This site is operated by a business or businesses owned by Informa PLC and all copyright resides with them. Informa PLC's registered office is 5 Howick Place, London SW1P 1WG. Registered in England and Wales. Number 8860726.
The Buyer's Journey: Where to Do Your Due Diligence
Communications and information technology vendors are trying to influence the buyer’s journey with more and better content.
Communications and information technology, or CIT, vendors understand 70% of buying decisions in our industry are made before engaging with them or their channel partners, so they are changing the way they provide sales and marketing information. The early movers have enjoyed good results, and those behind are working hard to catch up. This is all good news for enterprises of all sizes as they migrate to new technologies. Companies looking to make purchase decisions need to do their research, and there are many sources of information.
Look for online communities through which you can engage with your peers. While vendor participation may appear to be biased, this is not always a bad thing. Sometimes the vendor participant can provide a quick answer to a question or provide important information.
Case studies are often interesting from a high level but fall short when it comes to lessons learned. Try and find your counterpart at a company that has gone through an implementation you are considering. That insight may help you with your decision process and help you better plan your deployment.
Editorial Web sites
To help cut through all the marketing hype, spend time on editorial Web sites like No Jitter and Unified Communications Strategies, which provide content written by industry experts. Both sites have a lot of content and can be a valuable source for information.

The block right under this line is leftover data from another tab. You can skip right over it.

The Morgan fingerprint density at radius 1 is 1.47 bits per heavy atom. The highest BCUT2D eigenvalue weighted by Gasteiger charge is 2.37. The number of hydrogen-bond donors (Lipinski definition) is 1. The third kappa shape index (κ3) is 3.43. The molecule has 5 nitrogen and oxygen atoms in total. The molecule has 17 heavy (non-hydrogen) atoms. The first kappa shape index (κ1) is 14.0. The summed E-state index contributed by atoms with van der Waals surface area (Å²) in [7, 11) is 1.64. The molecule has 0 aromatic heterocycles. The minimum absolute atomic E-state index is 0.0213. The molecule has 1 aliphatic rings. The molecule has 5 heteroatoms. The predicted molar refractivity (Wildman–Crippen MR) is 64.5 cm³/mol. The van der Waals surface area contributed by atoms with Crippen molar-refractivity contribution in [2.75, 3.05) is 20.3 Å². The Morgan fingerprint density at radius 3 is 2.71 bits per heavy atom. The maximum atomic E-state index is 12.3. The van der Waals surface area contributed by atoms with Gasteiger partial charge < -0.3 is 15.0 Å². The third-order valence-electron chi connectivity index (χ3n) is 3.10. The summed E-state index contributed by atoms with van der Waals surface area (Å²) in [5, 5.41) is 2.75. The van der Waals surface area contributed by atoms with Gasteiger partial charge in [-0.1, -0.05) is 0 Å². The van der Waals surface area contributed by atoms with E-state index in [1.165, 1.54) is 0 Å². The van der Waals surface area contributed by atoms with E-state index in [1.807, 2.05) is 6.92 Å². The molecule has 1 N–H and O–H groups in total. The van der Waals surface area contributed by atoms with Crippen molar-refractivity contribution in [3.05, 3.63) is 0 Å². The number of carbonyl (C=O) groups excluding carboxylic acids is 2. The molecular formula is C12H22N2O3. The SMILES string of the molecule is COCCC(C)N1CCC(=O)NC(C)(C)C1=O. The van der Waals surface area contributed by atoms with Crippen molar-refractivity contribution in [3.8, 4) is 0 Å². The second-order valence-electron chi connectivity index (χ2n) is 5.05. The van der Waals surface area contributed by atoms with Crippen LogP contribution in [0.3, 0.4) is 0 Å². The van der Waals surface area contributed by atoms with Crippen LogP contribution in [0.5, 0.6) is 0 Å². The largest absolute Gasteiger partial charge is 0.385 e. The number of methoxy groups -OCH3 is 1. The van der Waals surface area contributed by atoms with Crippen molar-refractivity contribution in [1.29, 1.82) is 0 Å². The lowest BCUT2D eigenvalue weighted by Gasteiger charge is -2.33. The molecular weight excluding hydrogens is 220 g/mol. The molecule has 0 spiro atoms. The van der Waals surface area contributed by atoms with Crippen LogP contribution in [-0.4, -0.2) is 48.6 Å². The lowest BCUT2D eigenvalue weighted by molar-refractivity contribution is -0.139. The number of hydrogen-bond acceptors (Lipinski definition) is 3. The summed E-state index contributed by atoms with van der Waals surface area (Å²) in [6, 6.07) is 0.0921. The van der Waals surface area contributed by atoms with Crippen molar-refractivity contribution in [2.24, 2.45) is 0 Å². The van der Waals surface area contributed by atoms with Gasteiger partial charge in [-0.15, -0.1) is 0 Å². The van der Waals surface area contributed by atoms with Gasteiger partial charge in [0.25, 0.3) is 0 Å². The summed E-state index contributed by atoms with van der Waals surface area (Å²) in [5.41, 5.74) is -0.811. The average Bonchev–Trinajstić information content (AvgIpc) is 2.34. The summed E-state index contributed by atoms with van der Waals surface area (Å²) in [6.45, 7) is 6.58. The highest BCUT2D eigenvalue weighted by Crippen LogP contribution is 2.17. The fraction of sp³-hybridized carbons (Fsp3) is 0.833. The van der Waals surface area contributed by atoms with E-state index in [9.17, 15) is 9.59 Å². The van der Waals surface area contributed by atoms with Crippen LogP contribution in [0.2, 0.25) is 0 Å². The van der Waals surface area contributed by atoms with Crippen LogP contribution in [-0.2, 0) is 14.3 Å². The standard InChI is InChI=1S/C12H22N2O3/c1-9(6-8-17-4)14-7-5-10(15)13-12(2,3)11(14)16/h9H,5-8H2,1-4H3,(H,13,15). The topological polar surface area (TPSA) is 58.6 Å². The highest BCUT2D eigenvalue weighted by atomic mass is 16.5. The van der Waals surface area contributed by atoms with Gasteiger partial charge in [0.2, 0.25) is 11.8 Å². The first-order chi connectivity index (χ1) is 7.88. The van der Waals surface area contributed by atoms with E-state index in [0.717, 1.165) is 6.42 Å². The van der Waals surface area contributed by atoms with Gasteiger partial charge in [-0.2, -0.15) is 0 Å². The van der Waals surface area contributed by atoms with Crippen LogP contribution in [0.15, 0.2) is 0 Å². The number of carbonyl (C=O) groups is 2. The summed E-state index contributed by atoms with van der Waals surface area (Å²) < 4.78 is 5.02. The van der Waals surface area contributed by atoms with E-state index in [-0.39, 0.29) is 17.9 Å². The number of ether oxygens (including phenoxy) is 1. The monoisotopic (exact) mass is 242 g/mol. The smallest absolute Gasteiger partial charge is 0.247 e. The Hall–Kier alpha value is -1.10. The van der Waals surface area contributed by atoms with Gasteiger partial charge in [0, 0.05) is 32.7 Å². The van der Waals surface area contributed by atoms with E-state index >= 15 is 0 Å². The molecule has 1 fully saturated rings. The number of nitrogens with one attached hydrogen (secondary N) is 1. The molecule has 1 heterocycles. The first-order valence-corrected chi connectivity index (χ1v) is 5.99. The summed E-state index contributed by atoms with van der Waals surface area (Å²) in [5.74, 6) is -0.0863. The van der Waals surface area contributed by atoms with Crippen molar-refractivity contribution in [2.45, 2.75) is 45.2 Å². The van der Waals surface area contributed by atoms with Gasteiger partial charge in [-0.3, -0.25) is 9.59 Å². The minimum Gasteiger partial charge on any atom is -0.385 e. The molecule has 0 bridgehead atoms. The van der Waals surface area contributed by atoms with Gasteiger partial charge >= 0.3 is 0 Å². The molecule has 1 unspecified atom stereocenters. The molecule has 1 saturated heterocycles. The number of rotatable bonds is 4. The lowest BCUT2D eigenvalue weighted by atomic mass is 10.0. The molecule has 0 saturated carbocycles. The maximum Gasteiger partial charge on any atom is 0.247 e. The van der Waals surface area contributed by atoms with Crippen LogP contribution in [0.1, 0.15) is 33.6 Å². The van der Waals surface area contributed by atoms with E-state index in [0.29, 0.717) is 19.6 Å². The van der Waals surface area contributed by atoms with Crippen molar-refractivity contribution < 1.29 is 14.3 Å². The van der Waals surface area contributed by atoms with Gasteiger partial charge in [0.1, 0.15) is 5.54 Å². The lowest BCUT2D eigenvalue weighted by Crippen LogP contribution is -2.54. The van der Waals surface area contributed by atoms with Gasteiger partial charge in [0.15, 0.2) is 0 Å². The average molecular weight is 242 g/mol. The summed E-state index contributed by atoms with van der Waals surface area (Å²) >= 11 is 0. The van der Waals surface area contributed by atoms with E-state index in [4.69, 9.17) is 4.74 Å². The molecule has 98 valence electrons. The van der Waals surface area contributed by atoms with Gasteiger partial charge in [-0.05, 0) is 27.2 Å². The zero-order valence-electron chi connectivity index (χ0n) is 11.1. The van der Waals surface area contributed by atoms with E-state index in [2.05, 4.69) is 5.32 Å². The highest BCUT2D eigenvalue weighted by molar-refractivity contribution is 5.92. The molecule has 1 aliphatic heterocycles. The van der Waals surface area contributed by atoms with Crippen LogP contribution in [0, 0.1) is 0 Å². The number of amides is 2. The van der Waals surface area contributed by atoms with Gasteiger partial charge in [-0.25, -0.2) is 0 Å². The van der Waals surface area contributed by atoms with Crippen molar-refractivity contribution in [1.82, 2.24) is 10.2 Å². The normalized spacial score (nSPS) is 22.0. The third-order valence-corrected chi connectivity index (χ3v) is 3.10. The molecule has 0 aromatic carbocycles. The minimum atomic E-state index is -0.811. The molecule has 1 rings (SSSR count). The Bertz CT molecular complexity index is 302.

Many progressive CIT vendors are investing in vendor-neutral white papers to help prospects with their journeys. While vendors may sponsor white papers and have the company names mentioned in them, they do work to ensure objectivity in the reports so as not to come off as obviously self-promotional. However, as you do more research, you will find more vendor-specific and increasingly promotional information. This type of information helps differentiate among vendor products.
Channel partner Web site
You probably already have a trusted advisor in the form of your existing vendor reseller. It's important to visit the reseller's Web site to gather information. Most resellers have added new vendors to their product offerings and may now support new platforms and cloud offerings. It may be time to switch this trusted advisor for one that is more progressive -- thinking long term when considering a reseller is a wise idea. It's also important to check managed services capabilities when evaluating resellers.
Attend local and virtual trade shows. Many vendors have regional events that can help you on your journey. Try and attend next year's Enterprise Connect, which will take place March 16 to 19, 2015, in Orlando. The leading vendors in the voice and real-time communications industries will be there.
Look for webinars that include an independent industry consultant or analyst. The material presented in vendor-sponsored webinars may be somewhat biased, but the independent analysts will provide some straight talk. Make sure to ask questions -- the sponsors will have experts available and will get back to you if they don't have time for your question during the webinar.
Vendor's Web site
Vendors have a lot of information on their Web sites, and many are trying to shift that material from being mostly promotional to primarily educational. You'll be able to tell easily whether a vendor is doing so by looking at the home page content -- is it helping you or confusing you? Many vendors have added a chat capability to their Web sites, which can be helpful if you have a question or two. However, this can be a challenge if you are still doing research and don't want the vendor's sales team to contact you.
Today's solutions are complicated and can be confusing. Consultants can help, and engaging one may be the best investment you can make on your journey. A third-party expert can add a lot of experience-based guidance as well as potentially help you negotiate a much better deal including on functionality, pricing and terms.
As you can see, many resources are available to help you in your research and evaluations. Knowing which resources to leverage can help make your journey go a bit smoother.